Earlier this week, Tulsa Shock guard Skylar Diggins gave an interview to Yahoo! Beauty's Annie Tomlin. They discussed a number of topics, mostly about her fashion, but also on her workouts and even her future.
One of the questions asked focused on the attention Diggins gets because of her looks, which often overshadows her game, when she won the 2014 WNBA Most Improved Player Award. I even talked about it before her rookie season in 2013. Diggins acknowledged it but took things a bit further in a good way. Her entire answer to that question is below:
You know what? I can take a compliment. But I’m not just a pretty face, and I don’t feel like I have to prove that—the numbers show that already. I really don’t understand the fascination of speaking about my beauty, but I am flattered. I just handle every situation as it comes my way and try to remain Skylar. Do I wish people would write articles about my game? Yeah. But I’m visible and relatable and I don’t post things [online] just about basketball. Those articles come from all of that stuff.
Diggins was also asked about where she expected her career to be when she is 30:
As far as basketball goes, God willing, I hope my body holds up for six more years. ... [But] then there’s the business world: marketing and branding and using my business degree from Notre Dame.
Given how hard she has worked during the last couple offseasons, including this one, Diggins gave a modest answer. I think she'll be a great player in this league for a long time.
But there was something in the interview that was pretty cool, and good advice for someone who is preparing for a standardized test. The SAT just happens to be on this Saturday, November 8 for high school students looking to get a high score, and get into their first choice college next fall.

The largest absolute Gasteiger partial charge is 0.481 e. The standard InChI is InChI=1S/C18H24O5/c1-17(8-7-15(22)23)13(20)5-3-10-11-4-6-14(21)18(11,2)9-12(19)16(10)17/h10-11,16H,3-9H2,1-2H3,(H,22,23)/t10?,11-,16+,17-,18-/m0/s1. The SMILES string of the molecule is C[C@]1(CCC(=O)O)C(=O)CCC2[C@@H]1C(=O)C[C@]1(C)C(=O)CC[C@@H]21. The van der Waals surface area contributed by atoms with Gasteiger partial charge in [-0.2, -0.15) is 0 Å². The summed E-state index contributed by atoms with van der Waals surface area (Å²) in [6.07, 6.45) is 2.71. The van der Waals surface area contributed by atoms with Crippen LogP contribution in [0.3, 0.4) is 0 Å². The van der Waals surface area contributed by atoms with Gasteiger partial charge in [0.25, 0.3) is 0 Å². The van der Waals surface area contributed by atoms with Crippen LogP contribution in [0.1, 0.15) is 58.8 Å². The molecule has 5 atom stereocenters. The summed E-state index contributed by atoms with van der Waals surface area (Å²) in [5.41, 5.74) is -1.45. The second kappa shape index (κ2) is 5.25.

The last question in the interview was about Diggins describing herself as nerdy. She describes what her nerdiest thing was:
But I did look up the vocabulary word of the day on Merriam-Webster. When I used to study for the SATs, I would try to expand my vocabulary and add a new word every day.
I remember studying for the SAT's when I was in high school back from 1998 to 2002. The verbal section (which has since evolved to the current-day critical reading section), was often times a word bank. I studied for it by cramming hard words, and forgot what they all meant right after test day.
I know this piece of advice may not help students who are taking the SAT in November (THE TEST IS THIS SATURDAY FOR GOD'S SAKE!) and haven't studied enough for it yet. But this is the takeaway I got from reading her answer to this question.
Don't cram for tests like I did and stress yourself out in the process. Do what Skylar Diggins did and develop your skills gradually. Not only could you do well on any test, but you also could use that additional knowledge over the long run.